C. Bradon/Redferns

GQ magazine set the Internet ablaze earlier this week with a profile of soul singer and sex symbol D'Angelo. The article detailed his struggle with self-image and his ultimate self-exile from the music biz and the throngs of fans who loved his body more than his songs. According to Jezebel, that part of D'Angelo's story brought up a compelling counterpoint to the objectification women face everyday.

From Jezebel:

The idea that D'Angelo was subjected to the level of physical scrutiny that's built into every woman's life and then immediately went insane is … interesting. I mean this in the most sympathetic way possible—D'Angelo comes across as deeply endearing in Wallace's profile—but it makes me feel proud of women in a dorky way. Somehow, we handle it without taking an 11-year hiatus from our jobs. We've been conditioned to handle it because we have to handle it. And it shouldn't be that way, but right now it is, and we can deal. [F—k], it makes me feel like every woman on earth deserves the longest, most donutty, guilt-free fatso coke binge in history. Meanwhile, men, the ones who are dishing it out to us every day and making us handle it—well, it seems they can't really take it at all. Weird. Dishing, meet taking.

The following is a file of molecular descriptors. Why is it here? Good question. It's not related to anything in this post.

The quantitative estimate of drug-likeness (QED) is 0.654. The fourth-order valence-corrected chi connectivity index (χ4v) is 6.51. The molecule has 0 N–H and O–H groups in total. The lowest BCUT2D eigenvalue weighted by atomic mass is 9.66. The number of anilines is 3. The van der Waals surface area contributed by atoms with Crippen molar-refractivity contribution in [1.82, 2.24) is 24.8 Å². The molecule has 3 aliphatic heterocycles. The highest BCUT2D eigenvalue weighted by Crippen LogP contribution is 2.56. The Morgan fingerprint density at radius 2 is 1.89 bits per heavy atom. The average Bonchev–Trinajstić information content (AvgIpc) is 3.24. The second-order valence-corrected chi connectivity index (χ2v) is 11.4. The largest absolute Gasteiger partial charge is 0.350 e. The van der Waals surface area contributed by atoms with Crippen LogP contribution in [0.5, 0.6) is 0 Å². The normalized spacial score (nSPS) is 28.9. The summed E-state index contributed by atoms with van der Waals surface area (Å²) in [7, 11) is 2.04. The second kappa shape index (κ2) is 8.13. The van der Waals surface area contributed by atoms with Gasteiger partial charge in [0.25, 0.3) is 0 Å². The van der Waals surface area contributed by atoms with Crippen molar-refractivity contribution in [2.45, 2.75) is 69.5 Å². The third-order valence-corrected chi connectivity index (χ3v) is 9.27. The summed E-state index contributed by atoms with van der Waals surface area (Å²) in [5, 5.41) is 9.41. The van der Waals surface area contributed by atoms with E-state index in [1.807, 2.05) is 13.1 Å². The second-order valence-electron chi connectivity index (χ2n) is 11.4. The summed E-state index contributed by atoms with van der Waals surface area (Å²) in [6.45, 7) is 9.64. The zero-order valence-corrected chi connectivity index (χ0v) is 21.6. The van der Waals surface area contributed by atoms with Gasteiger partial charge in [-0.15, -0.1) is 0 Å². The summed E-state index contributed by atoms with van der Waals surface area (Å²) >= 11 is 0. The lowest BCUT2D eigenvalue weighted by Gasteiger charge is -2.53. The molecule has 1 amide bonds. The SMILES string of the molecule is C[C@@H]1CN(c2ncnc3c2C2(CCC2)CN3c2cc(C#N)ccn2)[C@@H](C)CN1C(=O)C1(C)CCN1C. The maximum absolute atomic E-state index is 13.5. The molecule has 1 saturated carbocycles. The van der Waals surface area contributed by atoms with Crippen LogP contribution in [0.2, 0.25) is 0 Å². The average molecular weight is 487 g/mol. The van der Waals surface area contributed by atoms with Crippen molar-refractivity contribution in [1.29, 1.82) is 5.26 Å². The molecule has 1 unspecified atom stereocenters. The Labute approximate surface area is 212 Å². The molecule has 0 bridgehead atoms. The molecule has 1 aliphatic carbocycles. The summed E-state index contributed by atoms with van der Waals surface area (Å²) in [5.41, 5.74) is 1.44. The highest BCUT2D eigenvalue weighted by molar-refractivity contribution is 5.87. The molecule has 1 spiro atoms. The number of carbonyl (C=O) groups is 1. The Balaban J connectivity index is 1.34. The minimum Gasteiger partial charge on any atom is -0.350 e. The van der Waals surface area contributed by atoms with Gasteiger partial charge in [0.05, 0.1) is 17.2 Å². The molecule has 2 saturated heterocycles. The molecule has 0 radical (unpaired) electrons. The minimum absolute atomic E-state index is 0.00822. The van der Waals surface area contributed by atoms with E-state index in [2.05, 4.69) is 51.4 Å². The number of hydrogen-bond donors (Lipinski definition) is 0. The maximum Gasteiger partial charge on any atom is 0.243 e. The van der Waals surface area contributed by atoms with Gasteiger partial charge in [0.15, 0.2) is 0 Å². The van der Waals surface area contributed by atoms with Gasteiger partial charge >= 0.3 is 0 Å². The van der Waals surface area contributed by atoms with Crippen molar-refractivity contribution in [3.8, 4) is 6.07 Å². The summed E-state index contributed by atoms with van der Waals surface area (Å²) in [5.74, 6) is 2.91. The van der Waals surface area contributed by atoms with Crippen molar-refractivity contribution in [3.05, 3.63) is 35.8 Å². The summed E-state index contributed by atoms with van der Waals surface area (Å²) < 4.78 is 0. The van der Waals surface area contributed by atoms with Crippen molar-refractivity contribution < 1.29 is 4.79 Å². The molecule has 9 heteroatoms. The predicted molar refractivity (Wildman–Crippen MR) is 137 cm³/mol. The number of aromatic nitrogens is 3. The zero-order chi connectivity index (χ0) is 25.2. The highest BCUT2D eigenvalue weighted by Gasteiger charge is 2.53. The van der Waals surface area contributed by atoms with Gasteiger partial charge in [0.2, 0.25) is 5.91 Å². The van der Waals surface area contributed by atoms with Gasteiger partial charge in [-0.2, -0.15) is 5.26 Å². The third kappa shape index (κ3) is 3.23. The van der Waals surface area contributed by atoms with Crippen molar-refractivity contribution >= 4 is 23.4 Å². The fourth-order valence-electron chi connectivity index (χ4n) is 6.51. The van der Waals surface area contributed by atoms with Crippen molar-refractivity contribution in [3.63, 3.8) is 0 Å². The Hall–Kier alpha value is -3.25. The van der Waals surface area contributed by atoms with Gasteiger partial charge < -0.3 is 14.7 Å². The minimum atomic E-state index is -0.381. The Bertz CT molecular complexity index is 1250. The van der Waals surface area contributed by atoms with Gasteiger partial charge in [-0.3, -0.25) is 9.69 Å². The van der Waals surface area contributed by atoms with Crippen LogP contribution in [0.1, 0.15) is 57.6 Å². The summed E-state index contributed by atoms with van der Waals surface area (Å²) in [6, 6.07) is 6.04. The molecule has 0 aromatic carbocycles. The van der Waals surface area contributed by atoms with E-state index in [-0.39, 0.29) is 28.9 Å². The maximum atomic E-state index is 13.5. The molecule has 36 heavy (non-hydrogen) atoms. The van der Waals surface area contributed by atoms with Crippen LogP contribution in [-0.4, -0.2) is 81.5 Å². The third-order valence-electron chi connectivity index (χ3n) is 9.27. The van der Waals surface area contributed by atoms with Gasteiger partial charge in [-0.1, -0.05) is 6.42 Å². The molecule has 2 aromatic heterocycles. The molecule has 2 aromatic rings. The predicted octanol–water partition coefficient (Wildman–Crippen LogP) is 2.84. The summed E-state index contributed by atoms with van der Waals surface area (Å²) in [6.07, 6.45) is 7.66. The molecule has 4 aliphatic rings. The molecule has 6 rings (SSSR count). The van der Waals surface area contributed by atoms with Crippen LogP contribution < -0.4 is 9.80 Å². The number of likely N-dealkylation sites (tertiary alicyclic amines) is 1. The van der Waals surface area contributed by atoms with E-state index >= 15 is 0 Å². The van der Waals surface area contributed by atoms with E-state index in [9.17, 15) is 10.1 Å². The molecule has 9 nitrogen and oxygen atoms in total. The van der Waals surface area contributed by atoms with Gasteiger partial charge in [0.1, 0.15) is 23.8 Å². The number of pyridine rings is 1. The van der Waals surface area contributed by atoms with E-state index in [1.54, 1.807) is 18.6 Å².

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I would have expected that, when confronted with this phenomenon destroying one of their own, men would have a revelatory moment, a moment of empathy for women. Ha, PSYCH. Instead, D'Angelo gets the opposite. He gets "some Kate Moss shit" from his inner circle. Instead of becoming a sympathetic figure, he's feminized and dismissed in exactly the way that mouthy women are dismissed. Because, I guess, if you recognize that it sucks to be objectified, you'd have to stop objectifying people yourself. And that would obviously blow.

Read more at Jezebel.